On Friday Bill Gates makes another transition in his leadership at Microsoft. It would be a mistake to say that he is leaving Microsoft. Rather he is shifting his responsibilities around and the kind of leadership he gives to Microsoft. It seems he will give more time to the Bill and Melinda Gates Foundation and their philanthropic work.
I am sure that the leadership books will soon be full of commentary and consideration of the many leadership lessons to be learned from Gates and the last 30 years with Microsoft. But the story is not finished yet. I believe that the same determination and skills will be applied in the Gates Foundation. Scientific American provides a quote on the type of innovative and risk-taking leadership Bill Gates offers.
“Bill Gates is the quintessential risk taker,” says Joshua Schuler, executive director of Massachusetts Institute of Technology’s Lemelson–M.I.T. Program, a nonprofit organization that awards hundreds of thousands of dollars to inventors annually. “He understands that innovation is all about taking risks and being okay with the prospect of failure.”
Under Gates’ leadership Microsoft succeeded far more than it failed, transforming the computer from simply a number-crunching calculator into a platform for mass communication. This has proved to be essential to subsequent generations of entrepreneurs. “How many calculations for business plans have been created using Microsoft software?” Schuler asks. “Anyone has the capacity to be inventive, and Bill Gates and Microsoft created tools that are used to build, test and convey those ideas.”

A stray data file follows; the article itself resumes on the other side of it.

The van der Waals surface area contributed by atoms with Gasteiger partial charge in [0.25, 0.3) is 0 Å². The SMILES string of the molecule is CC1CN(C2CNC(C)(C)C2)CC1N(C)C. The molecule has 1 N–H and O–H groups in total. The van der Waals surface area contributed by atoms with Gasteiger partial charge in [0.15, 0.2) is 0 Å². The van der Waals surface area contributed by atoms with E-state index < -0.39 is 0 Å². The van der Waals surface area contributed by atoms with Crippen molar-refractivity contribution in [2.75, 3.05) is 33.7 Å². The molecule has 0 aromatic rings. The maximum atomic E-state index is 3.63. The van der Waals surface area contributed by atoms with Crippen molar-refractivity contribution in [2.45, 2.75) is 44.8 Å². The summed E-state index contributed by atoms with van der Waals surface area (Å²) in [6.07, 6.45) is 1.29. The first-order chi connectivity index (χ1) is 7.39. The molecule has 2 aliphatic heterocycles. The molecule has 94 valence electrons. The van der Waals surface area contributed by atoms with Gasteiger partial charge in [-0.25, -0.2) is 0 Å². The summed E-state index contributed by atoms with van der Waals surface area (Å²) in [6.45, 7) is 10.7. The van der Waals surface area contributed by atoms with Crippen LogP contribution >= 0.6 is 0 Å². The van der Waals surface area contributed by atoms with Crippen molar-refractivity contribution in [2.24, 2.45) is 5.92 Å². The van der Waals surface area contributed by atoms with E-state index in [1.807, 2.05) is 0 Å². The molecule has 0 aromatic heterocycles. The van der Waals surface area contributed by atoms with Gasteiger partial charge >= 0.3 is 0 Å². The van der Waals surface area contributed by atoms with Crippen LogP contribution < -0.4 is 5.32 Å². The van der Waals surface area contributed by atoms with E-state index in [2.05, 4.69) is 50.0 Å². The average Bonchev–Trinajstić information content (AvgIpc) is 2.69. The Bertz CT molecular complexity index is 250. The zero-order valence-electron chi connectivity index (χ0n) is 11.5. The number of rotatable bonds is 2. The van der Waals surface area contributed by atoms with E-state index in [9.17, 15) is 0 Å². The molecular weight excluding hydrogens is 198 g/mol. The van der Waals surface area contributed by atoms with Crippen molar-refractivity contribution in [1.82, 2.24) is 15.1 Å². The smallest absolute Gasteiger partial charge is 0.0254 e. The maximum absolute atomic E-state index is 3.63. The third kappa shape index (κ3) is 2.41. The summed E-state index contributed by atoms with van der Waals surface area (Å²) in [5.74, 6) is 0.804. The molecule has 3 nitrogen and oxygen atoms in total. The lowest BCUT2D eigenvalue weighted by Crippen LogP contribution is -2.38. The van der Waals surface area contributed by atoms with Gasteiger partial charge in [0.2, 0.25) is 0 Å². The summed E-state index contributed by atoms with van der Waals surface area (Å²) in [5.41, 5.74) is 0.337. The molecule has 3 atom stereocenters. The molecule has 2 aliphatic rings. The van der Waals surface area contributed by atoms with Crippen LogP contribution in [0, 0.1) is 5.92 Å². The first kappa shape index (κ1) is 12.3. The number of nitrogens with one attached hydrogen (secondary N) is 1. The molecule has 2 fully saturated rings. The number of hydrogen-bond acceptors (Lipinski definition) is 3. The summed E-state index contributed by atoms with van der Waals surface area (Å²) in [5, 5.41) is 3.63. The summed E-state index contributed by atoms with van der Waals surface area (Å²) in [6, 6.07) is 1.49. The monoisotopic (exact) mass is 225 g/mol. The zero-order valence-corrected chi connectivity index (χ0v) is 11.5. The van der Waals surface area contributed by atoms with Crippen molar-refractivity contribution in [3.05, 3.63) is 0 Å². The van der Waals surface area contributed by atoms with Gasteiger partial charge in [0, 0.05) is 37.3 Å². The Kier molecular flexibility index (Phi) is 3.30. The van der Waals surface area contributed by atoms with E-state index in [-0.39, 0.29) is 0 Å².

The abilities to innovate, communicate, persist, and transition through many many seasons of change of been hallmarks of Gates leadership. In the next transition I wonder if we will celebrate and watch what will be a different type of significant and utterly necessary leadership with as much enthusiasm as we have watched the last 30 years. I wonder, in the wealth saturated lands where computers have become common-place what new philanthropic innovations will Gates develop to more effectively create opportunity with the desperately under-resourced people’s of our planet?